The connectedness of north east India to the world 100 years ago has been strikingly demonstrated through a pioneering history project at Kwantlen Polytechnic University.
The university’s history department teamed up the Wilson School of Design for the first time to 3D print a world map showing every mention of each country in a regional newspaper over three decades in the early 1900s.
“One of a historian’s main roles is to challenge stereotypes,” says history instructor Dr. Kyle Jackson. “In Mizoram, the region I study in north east India, one of the most enduring stereotypes is that the peoples of this upland mountain in the eastern Himalayas are somehow remote, isolated, or cut off from the dynamic processes happening elsewhere, in South Asia and the rest of the world.”
The map produced by the team visually challenges that stereotype. While neighbouring countries like China stand raised on the 3D map, Germany, some 7,000 kilometres away, soars like a skyscraper as a result of thousands of young men from Mizoram being drafted into First World War labour forces.
Using a collection of early volumes of Mizo leh Vai Chanchina, a regional newspaper, the project team scanned the documents into a software program to accumulate the data.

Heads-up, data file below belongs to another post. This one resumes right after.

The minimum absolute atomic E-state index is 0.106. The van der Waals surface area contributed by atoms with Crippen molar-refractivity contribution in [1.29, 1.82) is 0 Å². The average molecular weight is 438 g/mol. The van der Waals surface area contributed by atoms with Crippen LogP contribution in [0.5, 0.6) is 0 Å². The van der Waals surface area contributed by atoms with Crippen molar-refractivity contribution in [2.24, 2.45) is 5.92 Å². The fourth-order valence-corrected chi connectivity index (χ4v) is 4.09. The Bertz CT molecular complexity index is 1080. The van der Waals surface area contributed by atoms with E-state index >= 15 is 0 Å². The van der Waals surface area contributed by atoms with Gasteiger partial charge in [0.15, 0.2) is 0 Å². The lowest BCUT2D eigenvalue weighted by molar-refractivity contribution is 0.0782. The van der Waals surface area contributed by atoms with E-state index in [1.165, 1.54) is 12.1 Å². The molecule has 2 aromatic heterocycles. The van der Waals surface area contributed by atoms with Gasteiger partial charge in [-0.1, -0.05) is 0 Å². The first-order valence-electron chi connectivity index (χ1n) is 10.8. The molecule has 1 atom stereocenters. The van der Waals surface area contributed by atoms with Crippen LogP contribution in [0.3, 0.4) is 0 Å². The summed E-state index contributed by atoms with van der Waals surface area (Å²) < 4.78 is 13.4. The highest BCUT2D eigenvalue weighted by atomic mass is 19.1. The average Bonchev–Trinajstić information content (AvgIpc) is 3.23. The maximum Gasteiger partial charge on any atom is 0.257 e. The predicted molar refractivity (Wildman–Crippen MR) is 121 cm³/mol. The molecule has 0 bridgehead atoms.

“In essence, the software we used allowed us to take over 1.6 million words of text, not all in English, and isolate, and track the frequency of the specific terms which we had imputed into the program,” says second-year history major Lucas Akai. “What we lacked, however, was a way to show the data in a more engaging and visual level.”
Thanks to KPU’s Teaching and Learning Innovation Fund (TLIF), Dr. Jackson and Akai were able to engage the help of two 3D printing experts from the Wilson School of Design, fourth-year product design student Birk Zukowsky and divisional lab coordinator Melanie Bland.
Birk’s 3D sculpture reveals people in this region of India were highly interested in reading and writing about wider-world regions.
“We were able to quantify the newspaper’s geographic coverage and come up with a shape of the world it had been presenting to its readership,” adds Dr. Jackson.
“The TLIF at KPU allowed us to launch a project not only to challenge the idea of north east India’s remoteness or isolation, but also to experiment with some cross-faculty collaborations in presenting this argument.
“This project has showed us how the methods of digital history can allow students to go beyond the traditional 2D research essay and how starting conversations with people beyond the history department can help us change and enrich and be more creative with how we do history.
“The past is so rich and staggeringly diverse, and trying to incorporate art into it as a way to express our study of history has been wonderful.”